|Image: Think, Write a Book|
The first big thing that every writing advice book and website and list of authors' quotes will impress upon the would-be writer is that you just have to sit down and do it. Just write. Write freely, doesn't matter if it's bad: in fact, I believe it's Anne Lamott who advocated "the shitty first draft". Vulgarity aside, the core truth here refers to a fascinating psychological principle in which adults have a difficult time allowing themselves to make mistakes. Even with a first draft, even with a barely conceived storyline, many adults feel they have to get this right on the first try. This belief turns into a nearly insurmountable hurdle that can even cause the writer to abandon their project altogether.
I imagine I was always writing. Twaddle it was, too. But better far write twaddle or anything, anything, than nothing at all.
The second big thing is setting up the writer's environment, and that's actually what I wanted to get into before I was derailed by the urgency of actually doing the process. See how precarious this is?
So you can create a writer's den right where you live, simply by closing the door, hanging a few choice portraits or postcards, and lighting a couple candles... so long as everyone else in your household respects your isolation. The first time I attempted NaNoWriMo, my wife was so excited and supportive she visited me with little snacks and drinks every 15 minutes, despite my single request to please, love of my life, let me be left alone for a couple hours.
Or you can leave the house/apartment and go write in a local library or coffee shop. I live just south of Uptown in Minneapolis and there are several arenas for writing I'm going to document here. Pick out your writer's outfit, pack up your laptop and notebooks, and head on out for a literary adventure.
The homey neighborhood coffeeshop Dunn Bros. on Hennepin at 34th St. is no good: it's quite busy and boisterous. It attracts people who play music loudly (on accident or not) as well as... very colorful characters. Depending on whom the barista is, the musical selection coming over the PA is either to your liking or abhorrent to your taste. I went there last night, hoping to get two hours of writing in (after checking their hours on their website), and was kicked out an hour early. They changed their hours about a month ago, an employee told me before going into the other room to complain about me loudly, as every night this week without fail he's had to explain that to someone. I omitted apologizing to him directly for the inconvenience, but hopefully my never returning there in the future will go some way toward suitable penance.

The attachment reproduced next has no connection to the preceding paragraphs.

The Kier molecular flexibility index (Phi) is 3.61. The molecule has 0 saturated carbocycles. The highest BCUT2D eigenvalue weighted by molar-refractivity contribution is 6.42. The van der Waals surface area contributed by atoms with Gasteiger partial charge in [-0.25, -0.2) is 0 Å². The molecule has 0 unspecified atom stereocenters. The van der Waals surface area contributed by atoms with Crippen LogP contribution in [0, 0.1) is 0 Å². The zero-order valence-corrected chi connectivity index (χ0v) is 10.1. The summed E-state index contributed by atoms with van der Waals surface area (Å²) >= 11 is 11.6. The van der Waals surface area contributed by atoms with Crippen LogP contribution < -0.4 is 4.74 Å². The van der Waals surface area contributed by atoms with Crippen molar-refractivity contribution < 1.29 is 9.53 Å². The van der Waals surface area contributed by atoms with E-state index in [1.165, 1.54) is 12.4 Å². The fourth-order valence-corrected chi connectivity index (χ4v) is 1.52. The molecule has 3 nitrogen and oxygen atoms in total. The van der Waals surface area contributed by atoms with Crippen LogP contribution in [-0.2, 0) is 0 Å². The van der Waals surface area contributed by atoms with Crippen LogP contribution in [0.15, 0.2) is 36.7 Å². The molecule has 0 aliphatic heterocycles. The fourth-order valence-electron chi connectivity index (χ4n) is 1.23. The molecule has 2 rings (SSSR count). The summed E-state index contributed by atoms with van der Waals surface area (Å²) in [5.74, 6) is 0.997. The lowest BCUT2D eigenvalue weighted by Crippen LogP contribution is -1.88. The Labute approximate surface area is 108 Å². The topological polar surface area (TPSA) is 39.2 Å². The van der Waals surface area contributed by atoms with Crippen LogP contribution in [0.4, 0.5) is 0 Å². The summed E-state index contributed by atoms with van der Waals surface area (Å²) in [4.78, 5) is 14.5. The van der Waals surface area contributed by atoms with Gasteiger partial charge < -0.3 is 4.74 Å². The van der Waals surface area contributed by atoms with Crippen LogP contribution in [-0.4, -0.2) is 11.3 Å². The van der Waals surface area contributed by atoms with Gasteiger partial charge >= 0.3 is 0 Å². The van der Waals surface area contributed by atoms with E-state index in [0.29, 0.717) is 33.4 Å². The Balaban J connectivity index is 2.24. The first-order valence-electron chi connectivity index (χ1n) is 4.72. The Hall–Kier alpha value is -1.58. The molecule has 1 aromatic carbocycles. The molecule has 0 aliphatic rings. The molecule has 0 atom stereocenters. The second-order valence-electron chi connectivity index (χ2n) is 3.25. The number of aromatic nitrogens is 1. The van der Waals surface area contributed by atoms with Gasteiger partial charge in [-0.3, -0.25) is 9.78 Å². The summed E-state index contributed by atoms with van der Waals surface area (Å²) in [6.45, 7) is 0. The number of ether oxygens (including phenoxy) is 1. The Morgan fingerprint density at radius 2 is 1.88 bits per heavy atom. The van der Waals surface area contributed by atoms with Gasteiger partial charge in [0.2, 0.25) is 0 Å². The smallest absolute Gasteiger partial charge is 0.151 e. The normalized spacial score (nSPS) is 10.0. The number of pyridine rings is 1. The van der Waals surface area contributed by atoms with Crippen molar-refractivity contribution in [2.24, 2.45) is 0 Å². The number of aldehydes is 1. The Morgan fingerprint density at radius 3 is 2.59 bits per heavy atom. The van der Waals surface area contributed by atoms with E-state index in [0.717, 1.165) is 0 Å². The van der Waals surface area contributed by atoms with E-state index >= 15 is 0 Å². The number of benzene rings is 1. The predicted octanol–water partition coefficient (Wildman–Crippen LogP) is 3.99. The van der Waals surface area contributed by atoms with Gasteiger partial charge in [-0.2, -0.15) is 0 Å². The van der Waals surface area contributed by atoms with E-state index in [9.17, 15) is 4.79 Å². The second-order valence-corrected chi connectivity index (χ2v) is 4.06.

But there's Canteen (formerly Urban bean), another local coffeeshop (Minneapolis is foggy with them) with huge silent rooms and lots of electrical outlets. The music selection is usually ambient or singer/songwriter so it's rarely disruptive. The staff are amiable and though the patrons can run the gamut, usually there's no one more bothersome than an excitable white girl on her iPhone, and that, only for a few minutes. It's best late at night, as they close at 11 p.m. and the place is nearly empty.
Four blocks east of me is Bull Run Coffee, which recently more than doubled its size by appropriating the space of a yoga studio. Now their original square footage, which resembled a galley kitchen, appears to be an asterisk to the main floor. Still, they close at 9 p.m. and if you show up two hours prior, there is no competition for electrical outlets and their musical selection may be blocked out by over-the-ear headphones, such as I favor.
Spyhouse is also a location where I've gone writing, several times in the past. The demographic is pretty hipsterish, and this plus the convenient location mean that it's generally crowded. Few things are as discouraging as walking into a place to do some serious writing, and there's nowhere to sit: each four-person booth or table is occupied by one single person, someone staring blankly at a smartphone or just taking up space with a cold, empty cup and nothing else, just to be seen there. But I was able to finagle a seat in a comfortable lounger, next to an outlet. They offer their own Wi-Fi, too, which enables me to block out everyone with Noisli on my headphones, writing to my heart's content.